Reader Request: Rocking Trends That Aren’t Traditionally Flattering

unflattering trends

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Reader Madeline had this request.

I love pieces about dressing not necessarily for your “body type.” For example: the older I get (lol I’m 23) the less interested I am in wearing bras with padding. I just don’t care about creating curves as much, I’d rather just run with the little boob thing. So I’d love to hear about how to rock trends that aren’t “flattering” on you — I just embrace the drapey trend without feeling like I have to create boobs, and it’s awesome.

I’d be willing to bet that, like many of us, Madeline’s preference for unpadded bras is a difficult one to see to fruition. The world seems to think that ALL bras – but especially A and B cups – must have padding. Because the world mistakenly believes that all women want the appearance of larger, lifted breasts. But that’s really a side note, here.

I believe that you can and should show your body’s form, no matter how short, tall, bumpy, smooth, big, or small that form may be – proudly, happily, and without shame or fear. In my experience, wearing nothing but oversized tops and voluminous pants will create the optical illusion of more body, larger body, out-of-proportion body. And most of the women I’ve spoken to and worked with aren’t fond of the proportions that are created by all-volume-everywhere outfits. But not everyone feels that way. Some women will never be comfortable in fitted clothing. Ever. No matter how many compliments roll in. And that could be because of abuse, or anxiety, or plain old personal preference. No woman will ever look good if she doesn’t feel good, and part of feeling good is feeling comfortable as well as confident, beautiful, and powerful.

So I guess what I’m really saying is don’t let anyone make you feel like your body is not “good enough” to show off in form-fitting clothes. Showing your figure is a right, not a privilege. But, as always, the choice is yours. Wear what makes you look as you want to look, feel confident, tap into your personal stores of visual self-expression.

And that, of course, includes trendy items that aren’t traditionally “flattering.” Some folks adore the style of cardigan pictured above – call it waterfall, open-front, drape-front, what have you – but I find them to be quite good at waist-hiding and volume-adding. They are, however, comfy, graceful, and everywhere. And if you love the idea of a cardigan but a traditional crew-neck button-front one makes you feel like you’re being shoved into a school uniform, by all means! Waterfall away! And that goes for absolutely any trend you want to try, from baggy joggers to high-waisted skinnies to bulky sweaters. Regardless of your size, age, ability, or any other parameters. Try it on and if you like how it looks and it gels with your overall personal style, wear it proudly.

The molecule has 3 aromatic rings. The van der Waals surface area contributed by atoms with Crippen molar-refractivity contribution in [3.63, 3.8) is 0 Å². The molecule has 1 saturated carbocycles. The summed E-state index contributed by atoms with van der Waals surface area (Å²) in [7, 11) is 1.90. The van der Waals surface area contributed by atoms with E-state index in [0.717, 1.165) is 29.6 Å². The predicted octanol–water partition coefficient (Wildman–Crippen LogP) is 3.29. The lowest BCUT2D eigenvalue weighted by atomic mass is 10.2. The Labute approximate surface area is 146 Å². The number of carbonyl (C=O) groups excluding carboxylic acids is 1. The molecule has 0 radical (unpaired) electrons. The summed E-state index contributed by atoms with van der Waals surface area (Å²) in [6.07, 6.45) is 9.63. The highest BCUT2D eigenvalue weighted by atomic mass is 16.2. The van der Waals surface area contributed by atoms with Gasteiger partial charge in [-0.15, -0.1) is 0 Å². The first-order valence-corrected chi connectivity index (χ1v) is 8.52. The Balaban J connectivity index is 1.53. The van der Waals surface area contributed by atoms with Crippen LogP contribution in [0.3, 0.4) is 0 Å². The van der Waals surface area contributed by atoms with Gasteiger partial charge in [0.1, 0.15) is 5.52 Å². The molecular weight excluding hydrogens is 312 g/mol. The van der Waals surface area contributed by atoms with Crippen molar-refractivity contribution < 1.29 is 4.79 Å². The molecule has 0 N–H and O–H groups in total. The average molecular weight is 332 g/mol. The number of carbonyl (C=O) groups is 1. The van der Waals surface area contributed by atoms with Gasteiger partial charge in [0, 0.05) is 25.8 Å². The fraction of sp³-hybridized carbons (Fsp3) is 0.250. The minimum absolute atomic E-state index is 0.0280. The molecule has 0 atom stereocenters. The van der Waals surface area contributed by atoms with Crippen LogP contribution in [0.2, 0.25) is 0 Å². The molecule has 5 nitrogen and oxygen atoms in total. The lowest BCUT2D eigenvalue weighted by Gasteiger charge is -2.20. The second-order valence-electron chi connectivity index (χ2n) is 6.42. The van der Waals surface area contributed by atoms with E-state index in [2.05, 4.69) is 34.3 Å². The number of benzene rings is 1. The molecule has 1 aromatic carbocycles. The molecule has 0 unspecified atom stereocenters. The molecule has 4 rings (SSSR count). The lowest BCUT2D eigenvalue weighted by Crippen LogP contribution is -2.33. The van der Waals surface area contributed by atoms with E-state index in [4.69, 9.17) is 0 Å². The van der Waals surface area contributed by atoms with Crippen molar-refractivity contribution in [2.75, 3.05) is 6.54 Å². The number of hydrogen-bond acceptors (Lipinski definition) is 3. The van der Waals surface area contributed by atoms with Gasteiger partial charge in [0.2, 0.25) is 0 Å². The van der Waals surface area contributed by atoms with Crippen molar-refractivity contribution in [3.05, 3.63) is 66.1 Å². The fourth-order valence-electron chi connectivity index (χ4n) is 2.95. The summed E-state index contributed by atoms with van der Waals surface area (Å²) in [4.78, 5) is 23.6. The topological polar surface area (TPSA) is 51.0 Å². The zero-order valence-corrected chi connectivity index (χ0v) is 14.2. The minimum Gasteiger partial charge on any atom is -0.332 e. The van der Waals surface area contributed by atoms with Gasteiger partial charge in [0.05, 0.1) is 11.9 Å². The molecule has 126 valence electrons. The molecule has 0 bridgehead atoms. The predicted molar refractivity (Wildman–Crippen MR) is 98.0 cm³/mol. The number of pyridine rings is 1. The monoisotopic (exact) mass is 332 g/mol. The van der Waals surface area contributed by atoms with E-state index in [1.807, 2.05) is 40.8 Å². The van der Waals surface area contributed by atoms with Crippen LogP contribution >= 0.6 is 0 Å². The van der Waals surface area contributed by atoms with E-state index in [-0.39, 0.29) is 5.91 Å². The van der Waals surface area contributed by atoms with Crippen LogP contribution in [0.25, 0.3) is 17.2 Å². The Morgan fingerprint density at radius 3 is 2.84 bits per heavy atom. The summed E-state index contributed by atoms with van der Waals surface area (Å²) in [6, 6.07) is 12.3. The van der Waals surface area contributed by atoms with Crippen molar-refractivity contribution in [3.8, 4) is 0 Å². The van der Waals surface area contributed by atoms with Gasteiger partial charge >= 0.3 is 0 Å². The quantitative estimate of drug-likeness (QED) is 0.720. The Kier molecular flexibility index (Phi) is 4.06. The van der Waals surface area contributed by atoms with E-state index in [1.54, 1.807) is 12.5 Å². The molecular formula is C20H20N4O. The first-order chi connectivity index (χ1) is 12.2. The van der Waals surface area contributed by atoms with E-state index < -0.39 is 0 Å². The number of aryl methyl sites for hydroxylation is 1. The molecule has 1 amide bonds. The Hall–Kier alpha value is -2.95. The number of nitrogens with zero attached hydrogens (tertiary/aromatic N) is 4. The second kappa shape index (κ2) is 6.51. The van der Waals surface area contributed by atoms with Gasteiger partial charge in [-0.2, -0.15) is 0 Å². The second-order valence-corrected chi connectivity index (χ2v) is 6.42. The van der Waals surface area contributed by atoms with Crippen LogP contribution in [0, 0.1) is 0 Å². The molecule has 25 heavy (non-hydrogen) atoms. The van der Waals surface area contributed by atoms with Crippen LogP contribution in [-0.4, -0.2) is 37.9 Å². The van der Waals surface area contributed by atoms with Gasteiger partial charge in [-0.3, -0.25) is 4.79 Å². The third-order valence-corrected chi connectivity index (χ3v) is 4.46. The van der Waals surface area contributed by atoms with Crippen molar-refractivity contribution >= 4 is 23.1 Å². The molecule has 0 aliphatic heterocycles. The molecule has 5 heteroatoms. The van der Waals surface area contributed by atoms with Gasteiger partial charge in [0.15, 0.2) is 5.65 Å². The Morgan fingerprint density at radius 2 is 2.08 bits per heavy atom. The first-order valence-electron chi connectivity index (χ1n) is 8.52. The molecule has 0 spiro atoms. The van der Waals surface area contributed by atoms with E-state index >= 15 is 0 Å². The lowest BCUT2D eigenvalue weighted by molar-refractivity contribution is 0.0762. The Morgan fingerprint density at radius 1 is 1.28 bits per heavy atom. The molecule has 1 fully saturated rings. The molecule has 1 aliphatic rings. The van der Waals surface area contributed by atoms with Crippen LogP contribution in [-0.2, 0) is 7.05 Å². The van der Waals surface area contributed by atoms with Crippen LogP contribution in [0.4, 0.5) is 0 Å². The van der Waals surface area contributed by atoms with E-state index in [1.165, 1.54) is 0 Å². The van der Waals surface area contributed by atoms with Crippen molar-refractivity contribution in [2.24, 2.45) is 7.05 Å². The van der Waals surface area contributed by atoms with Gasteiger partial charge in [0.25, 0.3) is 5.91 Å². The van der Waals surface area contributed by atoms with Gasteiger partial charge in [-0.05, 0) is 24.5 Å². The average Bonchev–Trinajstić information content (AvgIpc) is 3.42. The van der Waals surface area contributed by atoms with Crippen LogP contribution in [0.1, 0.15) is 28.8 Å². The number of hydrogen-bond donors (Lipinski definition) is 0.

Will everyone you meet be thrilled by your sartorial choices? Maybe not. Will some experts declare that you should only wear trends that suit your figure in traditionally flattering ways? Yep. Will you occasionally indulge in a trend for a period, then see photos of yourself years later and think, “ACK! That looked terrible on me!” Possible. But frankly, who cares? There are countless factors in our lives that make them stressful and complicated and difficult, so the way I see it, wearing something that makes you feel uplifted and happy even if it’s just in the moment has undeniable value.

You make your own figure-flattery priorities, and you decide when those priorities shift, change, or need to be temporarily bent. Dress to feel good, whatever that means to you as an individual.

**Disclosure: Actions you take from the hyperlinks within this blog post may yield commissions for See Already Pretty’s disclosure statement for more details. Sustainable options are either used, handmade, made in the U.S., artisan made in non-sweatshop conditions, or made using sustainable/fair trade practices.

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4 Responses to “Reader Request: Rocking Trends That Aren’t Traditionally Flattering”

  1. MeMeYou

    Interesting. Because I see the trends as a plus size woman as more body-con, but that’s the last look I want to go for. Give me loose, flowy fabrics any day.

  2. livi

    Loose, flowy fabrics for me, too. Even when I was thin I never liked shirts that cling to my middle. I not only don’t like how they look, but I hate how it feels.

    Up until a couple years ago I wore straight or wide leg trousers with loose (but not long) tops. Then one day I took a leap and wore leggings with a long tunic, and I loved it. Is it flattering on short, fat me? Probably not. Probably makes me look top heavy, but I don’t give af. I feel great; comfortable and pretty, and like I finally found my style in my mid-thirties.

    As a fat person there is no clothing that will make me look not fat, so I focus on what I find aesthetically pleasing and don’t worry about anything else.

  3. Emmy

    1. Put on clothes.
    2. Don’t give a fuck what anyone else thinks about your clothes or how you look in them.

    The point is, to ‘rock’ a trend is not a technique or skill, it’s an attitude.

  4. Erika

    I am all about the waterfall cardigans, even though they hide my waist. I like wearing them with leggings or a really long, flowy skirt, which makes me feel like a fancay artiste even though I am not one at all. I am aware some things look good on me, some things feel good on me, and some things are both. Those that are both are what I shoot for, but I’d rather feel good than look excellent in a photo.